Takeshi Saji VG10 Black Damascus 180mm Gyuto with Brown Stag Bone Handle
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This Gyuto is handcrafted by Echizen master blacksmith Takeshi Saji using VG10 stainless steel, heat-treated to 60 HRC. The blade features a black-etched (Kurosome) Damascus finish that extends to the grind in this beautiful suminagashi pattern, and is paired with a rare brown stag bone handle. The famous Saji quality when it comes to forging, heat-treatment and grinding, and the thinness behind the edge make this knife a superior cutting performer. When it comes to aesthetic value, the stunning and exquisite fit and finish make this knife highly collectible.
- Origin (Made in): Echizen, Fukui Prefecture, Japan
- Brand: Takeshi Saji
- Craftsman: Takeshi Saji
- Knife Type: Gyuto
- Construction: San Mai
- Grind: Double-edged Blade (50/50 Grind)
- Hagane (Core Steel): VG10
- Jigane (Cladding): Stainless Steel
- Hardness: 60 HRC
- Hand-forged, hand-ground, hand-sharpened
- Blade Finishes:
- Kurosome (Black Etched)
- Blade Length: 180mm (7.1")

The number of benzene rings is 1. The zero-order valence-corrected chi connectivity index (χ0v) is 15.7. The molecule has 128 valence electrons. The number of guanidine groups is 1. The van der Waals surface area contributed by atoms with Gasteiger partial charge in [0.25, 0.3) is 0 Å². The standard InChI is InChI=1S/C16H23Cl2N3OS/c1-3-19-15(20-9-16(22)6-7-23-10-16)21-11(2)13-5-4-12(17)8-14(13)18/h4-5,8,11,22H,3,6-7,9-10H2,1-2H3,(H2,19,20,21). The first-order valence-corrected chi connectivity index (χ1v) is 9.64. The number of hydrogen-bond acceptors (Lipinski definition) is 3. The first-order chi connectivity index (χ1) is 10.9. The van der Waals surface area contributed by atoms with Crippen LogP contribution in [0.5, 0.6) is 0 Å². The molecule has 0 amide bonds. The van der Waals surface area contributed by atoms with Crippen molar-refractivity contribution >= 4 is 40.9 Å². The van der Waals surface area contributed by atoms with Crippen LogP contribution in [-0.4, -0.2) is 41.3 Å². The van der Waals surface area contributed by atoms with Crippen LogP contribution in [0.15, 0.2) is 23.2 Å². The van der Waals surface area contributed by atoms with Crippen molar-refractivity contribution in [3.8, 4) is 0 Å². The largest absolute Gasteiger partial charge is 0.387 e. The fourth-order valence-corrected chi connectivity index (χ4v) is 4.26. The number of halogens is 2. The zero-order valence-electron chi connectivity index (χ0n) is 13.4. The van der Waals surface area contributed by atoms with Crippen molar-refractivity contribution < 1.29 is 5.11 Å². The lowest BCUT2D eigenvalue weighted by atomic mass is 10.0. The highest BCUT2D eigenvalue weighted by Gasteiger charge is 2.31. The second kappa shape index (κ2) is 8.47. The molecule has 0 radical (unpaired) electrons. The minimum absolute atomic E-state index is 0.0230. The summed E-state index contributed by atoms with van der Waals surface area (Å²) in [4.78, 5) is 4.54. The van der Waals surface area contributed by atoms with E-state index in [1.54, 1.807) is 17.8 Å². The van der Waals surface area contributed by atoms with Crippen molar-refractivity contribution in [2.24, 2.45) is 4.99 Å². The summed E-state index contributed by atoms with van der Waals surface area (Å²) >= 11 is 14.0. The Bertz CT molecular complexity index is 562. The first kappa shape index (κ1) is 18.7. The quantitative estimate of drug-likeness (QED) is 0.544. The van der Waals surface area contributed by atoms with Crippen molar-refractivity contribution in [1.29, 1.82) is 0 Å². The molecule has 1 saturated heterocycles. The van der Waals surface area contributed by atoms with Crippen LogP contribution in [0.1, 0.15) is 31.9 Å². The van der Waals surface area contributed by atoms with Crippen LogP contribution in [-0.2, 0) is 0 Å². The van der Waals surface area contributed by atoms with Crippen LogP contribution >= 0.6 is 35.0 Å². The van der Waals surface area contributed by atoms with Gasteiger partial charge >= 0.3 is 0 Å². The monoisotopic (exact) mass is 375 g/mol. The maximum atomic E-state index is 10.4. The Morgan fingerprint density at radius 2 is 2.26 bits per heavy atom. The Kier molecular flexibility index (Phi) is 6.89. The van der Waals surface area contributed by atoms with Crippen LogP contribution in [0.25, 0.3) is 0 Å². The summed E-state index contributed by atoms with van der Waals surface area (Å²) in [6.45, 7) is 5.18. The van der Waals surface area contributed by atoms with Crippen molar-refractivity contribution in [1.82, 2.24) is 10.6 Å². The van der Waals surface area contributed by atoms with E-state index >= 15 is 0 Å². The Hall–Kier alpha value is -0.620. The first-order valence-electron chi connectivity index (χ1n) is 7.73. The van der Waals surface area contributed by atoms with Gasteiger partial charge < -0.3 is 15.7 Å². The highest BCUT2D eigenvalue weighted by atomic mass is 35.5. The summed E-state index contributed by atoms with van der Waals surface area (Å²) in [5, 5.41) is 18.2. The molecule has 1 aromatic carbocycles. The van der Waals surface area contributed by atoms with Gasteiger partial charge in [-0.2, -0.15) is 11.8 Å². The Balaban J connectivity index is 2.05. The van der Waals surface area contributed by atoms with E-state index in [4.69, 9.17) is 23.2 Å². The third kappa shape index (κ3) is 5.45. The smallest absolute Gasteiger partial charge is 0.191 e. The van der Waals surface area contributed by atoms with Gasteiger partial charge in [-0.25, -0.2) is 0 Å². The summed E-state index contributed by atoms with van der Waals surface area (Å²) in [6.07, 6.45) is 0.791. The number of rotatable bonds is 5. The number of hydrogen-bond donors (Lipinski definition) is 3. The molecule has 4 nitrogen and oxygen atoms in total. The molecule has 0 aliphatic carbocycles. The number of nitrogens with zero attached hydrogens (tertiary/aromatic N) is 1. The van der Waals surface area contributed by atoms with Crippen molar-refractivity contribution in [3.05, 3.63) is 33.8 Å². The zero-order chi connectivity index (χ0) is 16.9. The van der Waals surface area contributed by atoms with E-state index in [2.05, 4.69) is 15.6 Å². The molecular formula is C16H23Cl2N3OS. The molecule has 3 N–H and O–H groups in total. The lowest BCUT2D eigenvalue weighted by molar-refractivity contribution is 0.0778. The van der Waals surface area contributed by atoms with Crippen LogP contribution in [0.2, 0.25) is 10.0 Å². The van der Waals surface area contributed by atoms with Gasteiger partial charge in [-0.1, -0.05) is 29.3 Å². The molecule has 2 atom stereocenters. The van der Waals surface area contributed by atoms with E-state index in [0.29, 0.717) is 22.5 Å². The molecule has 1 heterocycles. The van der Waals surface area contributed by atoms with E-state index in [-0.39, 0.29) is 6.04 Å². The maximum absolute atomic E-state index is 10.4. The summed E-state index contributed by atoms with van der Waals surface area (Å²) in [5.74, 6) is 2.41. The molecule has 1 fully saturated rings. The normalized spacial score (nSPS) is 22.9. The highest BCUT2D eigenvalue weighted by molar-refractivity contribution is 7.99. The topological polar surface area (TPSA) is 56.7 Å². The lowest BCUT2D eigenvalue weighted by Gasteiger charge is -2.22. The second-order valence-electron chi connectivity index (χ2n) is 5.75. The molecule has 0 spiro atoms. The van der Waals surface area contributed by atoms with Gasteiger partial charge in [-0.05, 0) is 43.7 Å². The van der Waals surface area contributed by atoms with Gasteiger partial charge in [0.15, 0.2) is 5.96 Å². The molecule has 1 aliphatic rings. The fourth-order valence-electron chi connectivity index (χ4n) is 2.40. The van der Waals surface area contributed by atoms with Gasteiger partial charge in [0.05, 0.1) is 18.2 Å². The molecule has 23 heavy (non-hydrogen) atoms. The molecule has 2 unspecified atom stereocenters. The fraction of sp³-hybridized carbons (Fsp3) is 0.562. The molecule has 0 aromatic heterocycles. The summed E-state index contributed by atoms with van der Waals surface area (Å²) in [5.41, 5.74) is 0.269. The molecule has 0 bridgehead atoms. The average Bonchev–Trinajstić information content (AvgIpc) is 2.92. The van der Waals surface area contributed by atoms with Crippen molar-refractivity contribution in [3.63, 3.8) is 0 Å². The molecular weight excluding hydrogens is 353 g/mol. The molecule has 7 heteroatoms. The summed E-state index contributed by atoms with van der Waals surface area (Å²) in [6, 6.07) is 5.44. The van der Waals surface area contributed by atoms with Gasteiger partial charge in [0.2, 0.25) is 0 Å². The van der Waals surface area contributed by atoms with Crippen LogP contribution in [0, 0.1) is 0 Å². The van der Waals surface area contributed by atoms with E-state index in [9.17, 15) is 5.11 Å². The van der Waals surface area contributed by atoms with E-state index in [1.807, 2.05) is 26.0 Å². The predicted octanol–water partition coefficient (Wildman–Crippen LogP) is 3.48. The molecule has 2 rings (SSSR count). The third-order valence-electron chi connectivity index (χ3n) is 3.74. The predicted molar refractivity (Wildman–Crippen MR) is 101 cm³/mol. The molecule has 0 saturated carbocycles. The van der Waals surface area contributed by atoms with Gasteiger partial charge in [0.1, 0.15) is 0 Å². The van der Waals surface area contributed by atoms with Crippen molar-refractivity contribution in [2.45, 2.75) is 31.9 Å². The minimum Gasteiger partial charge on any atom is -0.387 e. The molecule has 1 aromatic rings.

- Blade Height (at heel): 44mm
- Spine Thickness
- Above heel: 2.4mm
- Middle: 2.3mm
- Shape: Western-shaped
- Material: Cow Bone ( Brown Stag Horn-effect)
- Bolster: Stainless Steel
- Length: 118mm
- Overall Length: 303mm
- Weight: 216g (7.62oz)
- Hand Chiseled Mark: In Japanese Kanji "Saji Made" (佐治作)
About Takeshi Saji 佐治 武士
Master Saji is the third generation blacksmith of Takefu City, Fukui Prefecture, who has been certified as a traditional knife craftsman at the age of 44. Now in his 70s, with over 30 years of experience in making handcrafted knives, Master Saji makes breathtakingly beautiful Damascus knives, which often paired with unique custom handles such as handcrafted iron wood handles. Having become a legend in hunting knife making, Master Saji has a unique eye for fine finish, and he's also innovating constantly by bringing new looks to knives.
Wash and dry with a soft sponge, and safely store after use. Avoid cutting into bones, frozen foods, hard fruit pits.
Recommended cutting surface: wood, rubberized boards and high-end composites, and quality plastics such as polyethene make acceptable cutting surfaces, and will help protect and prolong knife’s edge. AVOID glass, metal, countertops, and other rigid, non-forgiving surfaces.
We recommend sharpening all quality Japanese knives on whetstones, as we believe they yield the best results for your knives.